News / USA

    Showcasing Peaceful Efforts to End Mideast Conflict

    Films highlight nonviolent endeavors of Israelis and Palestinians

    Just Vision produces documentaries, such as 'Budrus,' which highlights the nonviolent efforts of both Palestinians and Israelis to protest Israel's plan to destroy a Palestinian village by building a separation wall.
    Just Vision produces documentaries, such as 'Budrus,' which highlights the nonviolent efforts of both Palestinians and Israelis to protest Israel's plan to destroy a Palestinian village by building a separation wall.

    Multimedia

    Mohamed Elshinnawi

    Violent clashes between Palestinians and Israelis receive media attention worldwide, but peace builders and nonviolent movements on both sides are frequently invisible.

    That's why Ronit Avni, a Jewish American, founded Just Vision in 2003. The non-profit group based in Washington D.C., showcases these efforts through its award-winning films.   

    "We use media essentially by creating films and multi-media resources highlighting the stories that you do not ordinarily hear about: courageous individuals on both sides of the conflict who are working without arms to end occupation and to work towards peace."

    A former Israeli settler, a grieving Palestinian and others on both sides of the conflict are featured in Just Vision's documentary "Encounter Point." They all talk about their commitment to peace despite their losses.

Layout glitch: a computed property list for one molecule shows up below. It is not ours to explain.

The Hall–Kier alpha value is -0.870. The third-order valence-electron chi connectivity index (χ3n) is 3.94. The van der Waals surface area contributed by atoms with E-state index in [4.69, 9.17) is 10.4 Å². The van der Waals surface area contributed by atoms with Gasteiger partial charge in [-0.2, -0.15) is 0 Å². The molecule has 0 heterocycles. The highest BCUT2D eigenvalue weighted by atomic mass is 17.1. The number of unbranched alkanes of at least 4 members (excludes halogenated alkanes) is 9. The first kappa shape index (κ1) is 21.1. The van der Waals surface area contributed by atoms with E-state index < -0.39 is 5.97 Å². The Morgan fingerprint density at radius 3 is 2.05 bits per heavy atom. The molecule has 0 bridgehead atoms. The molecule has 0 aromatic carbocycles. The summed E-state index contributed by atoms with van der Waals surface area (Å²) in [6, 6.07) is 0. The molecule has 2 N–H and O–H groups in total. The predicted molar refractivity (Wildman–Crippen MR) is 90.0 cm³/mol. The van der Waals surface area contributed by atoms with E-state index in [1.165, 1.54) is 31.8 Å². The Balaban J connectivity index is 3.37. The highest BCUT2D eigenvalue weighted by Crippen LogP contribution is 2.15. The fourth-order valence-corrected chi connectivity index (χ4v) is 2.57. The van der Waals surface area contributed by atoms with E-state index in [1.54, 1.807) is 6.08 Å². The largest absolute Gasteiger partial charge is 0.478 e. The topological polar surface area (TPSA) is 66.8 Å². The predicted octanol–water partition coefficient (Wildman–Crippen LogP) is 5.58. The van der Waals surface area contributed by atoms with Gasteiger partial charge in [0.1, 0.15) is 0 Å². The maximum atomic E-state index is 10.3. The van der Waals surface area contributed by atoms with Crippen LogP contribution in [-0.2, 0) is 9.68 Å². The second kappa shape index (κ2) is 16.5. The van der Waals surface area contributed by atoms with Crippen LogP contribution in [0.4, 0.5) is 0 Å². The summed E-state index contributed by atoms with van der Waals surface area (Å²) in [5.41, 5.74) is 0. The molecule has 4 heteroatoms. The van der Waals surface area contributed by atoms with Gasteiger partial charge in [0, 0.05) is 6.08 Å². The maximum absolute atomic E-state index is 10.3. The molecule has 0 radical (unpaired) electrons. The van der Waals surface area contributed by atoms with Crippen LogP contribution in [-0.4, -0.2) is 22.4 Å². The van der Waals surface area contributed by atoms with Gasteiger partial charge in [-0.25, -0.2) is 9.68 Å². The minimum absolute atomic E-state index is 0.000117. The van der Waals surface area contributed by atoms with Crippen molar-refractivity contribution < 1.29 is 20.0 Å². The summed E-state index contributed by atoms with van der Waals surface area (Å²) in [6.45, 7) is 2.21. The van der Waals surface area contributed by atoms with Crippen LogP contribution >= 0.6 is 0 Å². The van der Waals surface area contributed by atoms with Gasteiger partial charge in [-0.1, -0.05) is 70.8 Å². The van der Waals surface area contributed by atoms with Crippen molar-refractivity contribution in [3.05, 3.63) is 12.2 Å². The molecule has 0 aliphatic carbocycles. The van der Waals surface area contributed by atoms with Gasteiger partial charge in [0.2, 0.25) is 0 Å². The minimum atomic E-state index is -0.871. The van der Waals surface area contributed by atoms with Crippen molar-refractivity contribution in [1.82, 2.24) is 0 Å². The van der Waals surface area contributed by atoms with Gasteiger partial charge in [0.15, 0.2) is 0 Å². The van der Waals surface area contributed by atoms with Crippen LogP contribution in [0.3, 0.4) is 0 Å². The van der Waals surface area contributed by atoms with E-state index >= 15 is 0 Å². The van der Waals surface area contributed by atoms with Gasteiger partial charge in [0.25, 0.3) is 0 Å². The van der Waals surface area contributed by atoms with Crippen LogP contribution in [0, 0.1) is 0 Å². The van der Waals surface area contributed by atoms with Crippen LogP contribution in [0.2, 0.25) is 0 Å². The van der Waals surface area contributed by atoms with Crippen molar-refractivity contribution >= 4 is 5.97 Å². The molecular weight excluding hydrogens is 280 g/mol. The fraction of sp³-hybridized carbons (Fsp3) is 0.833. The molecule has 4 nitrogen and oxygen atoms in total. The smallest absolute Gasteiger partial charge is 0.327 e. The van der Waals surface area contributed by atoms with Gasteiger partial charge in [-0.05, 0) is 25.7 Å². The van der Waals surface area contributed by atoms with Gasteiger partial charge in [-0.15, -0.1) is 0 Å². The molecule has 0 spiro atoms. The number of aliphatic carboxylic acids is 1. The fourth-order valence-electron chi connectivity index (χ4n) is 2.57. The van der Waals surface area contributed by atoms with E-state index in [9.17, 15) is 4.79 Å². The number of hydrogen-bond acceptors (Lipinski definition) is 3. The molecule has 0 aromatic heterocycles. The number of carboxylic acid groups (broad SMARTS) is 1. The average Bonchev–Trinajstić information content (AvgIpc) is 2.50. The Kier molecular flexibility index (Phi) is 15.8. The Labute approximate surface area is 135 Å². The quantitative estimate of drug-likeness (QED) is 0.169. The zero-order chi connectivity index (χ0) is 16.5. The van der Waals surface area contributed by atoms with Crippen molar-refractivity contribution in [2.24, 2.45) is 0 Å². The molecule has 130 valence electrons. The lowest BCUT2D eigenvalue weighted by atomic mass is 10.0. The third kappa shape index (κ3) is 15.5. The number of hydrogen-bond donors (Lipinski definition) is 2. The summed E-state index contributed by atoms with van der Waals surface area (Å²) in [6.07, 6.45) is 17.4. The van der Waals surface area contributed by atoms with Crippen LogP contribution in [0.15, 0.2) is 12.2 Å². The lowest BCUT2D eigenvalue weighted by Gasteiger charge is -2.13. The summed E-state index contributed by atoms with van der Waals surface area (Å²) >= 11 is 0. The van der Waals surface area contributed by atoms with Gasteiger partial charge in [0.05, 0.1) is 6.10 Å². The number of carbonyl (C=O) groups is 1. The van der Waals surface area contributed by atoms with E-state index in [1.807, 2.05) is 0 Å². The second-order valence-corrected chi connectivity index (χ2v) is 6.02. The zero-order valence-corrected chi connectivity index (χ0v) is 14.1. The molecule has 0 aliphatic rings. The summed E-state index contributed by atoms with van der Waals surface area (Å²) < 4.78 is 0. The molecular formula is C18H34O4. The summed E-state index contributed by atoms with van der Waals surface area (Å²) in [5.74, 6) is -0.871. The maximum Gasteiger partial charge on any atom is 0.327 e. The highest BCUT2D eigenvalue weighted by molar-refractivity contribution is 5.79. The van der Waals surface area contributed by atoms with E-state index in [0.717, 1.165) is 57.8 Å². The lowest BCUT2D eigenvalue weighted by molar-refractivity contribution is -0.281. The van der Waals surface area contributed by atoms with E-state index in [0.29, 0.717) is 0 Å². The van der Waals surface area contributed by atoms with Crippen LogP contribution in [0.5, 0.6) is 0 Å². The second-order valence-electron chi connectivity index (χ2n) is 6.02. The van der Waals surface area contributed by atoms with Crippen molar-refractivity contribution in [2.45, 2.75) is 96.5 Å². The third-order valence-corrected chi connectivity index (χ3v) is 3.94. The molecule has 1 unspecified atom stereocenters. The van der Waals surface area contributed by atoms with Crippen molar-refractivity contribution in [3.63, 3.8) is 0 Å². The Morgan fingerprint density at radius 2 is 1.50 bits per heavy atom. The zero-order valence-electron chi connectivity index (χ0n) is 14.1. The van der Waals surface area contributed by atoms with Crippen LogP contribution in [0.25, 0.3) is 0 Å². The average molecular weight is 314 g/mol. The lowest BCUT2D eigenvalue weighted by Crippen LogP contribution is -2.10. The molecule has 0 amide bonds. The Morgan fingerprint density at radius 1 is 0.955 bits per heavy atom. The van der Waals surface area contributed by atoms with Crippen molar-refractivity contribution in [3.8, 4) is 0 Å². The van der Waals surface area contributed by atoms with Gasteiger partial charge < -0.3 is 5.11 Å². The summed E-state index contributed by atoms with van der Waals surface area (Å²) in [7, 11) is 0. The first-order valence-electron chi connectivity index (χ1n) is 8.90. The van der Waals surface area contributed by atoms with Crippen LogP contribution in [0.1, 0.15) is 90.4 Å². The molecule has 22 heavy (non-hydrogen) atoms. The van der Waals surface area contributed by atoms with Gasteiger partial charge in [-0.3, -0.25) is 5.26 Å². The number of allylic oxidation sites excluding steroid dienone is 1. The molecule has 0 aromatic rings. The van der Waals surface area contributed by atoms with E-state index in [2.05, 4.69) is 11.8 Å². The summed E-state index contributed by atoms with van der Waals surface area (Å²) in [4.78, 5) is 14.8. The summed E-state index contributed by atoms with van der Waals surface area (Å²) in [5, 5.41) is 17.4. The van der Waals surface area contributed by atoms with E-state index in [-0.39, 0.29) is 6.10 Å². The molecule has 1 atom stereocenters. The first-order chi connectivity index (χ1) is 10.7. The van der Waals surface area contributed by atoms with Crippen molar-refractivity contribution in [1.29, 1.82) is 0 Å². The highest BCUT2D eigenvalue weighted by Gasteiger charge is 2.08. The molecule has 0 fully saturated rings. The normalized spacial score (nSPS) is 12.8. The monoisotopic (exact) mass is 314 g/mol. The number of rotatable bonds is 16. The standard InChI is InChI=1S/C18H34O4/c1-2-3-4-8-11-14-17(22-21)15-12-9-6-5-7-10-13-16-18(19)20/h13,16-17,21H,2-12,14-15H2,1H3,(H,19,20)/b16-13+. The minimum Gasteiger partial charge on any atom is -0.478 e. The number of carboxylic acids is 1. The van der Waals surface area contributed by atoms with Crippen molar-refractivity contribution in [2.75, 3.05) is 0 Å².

"We focus on their stories, we focus on models of success  where people have actually succeeded in changing their circumstances," says Avni.

    Just Vision's most recent documentary, "Budrus," has won awards and audiences worldwide.  

    "It is looking at the direct impact of the occupation on the Palestinian public, but also the power of cooperation, the power of nonviolence to achieve results and the role of women in doing so," says Avni.

    The film tells the story of Palestinian community leader Ayed Morrar. He united Budrus, his West Bank village, and worked with Israeli supporters to save the village from destruction by Israel's separation wall.  Morrar's daughter, ElTizam, then 15, started the movement when she blocked Israeli bulldozers.  

    Morrar spoke about the film on a recent visit to Washington

    "In Budrus, where we chose the nonviolent struggling, we know it is not an easy way but it is our duty and our right to struggle against the occupation," says Morrar. "Just one month after Budrus, about 15 villages used the same strategy."  

    "Budrus" received standing ovations from Palestinians in the West Bank and was an eye-opener for Israelis who were unaware of nonviolent initiatives in the occupied territories. Palestinian American Irene Nasser manages Just Vision's Jerusalem office. She believes that, with wider distribution, Just Vision's films can have an even greater impact.

    "With the knowledge of all the work that is happening on the ground, I think there will be even larger support and larger push toward peace talks," says Nasser.

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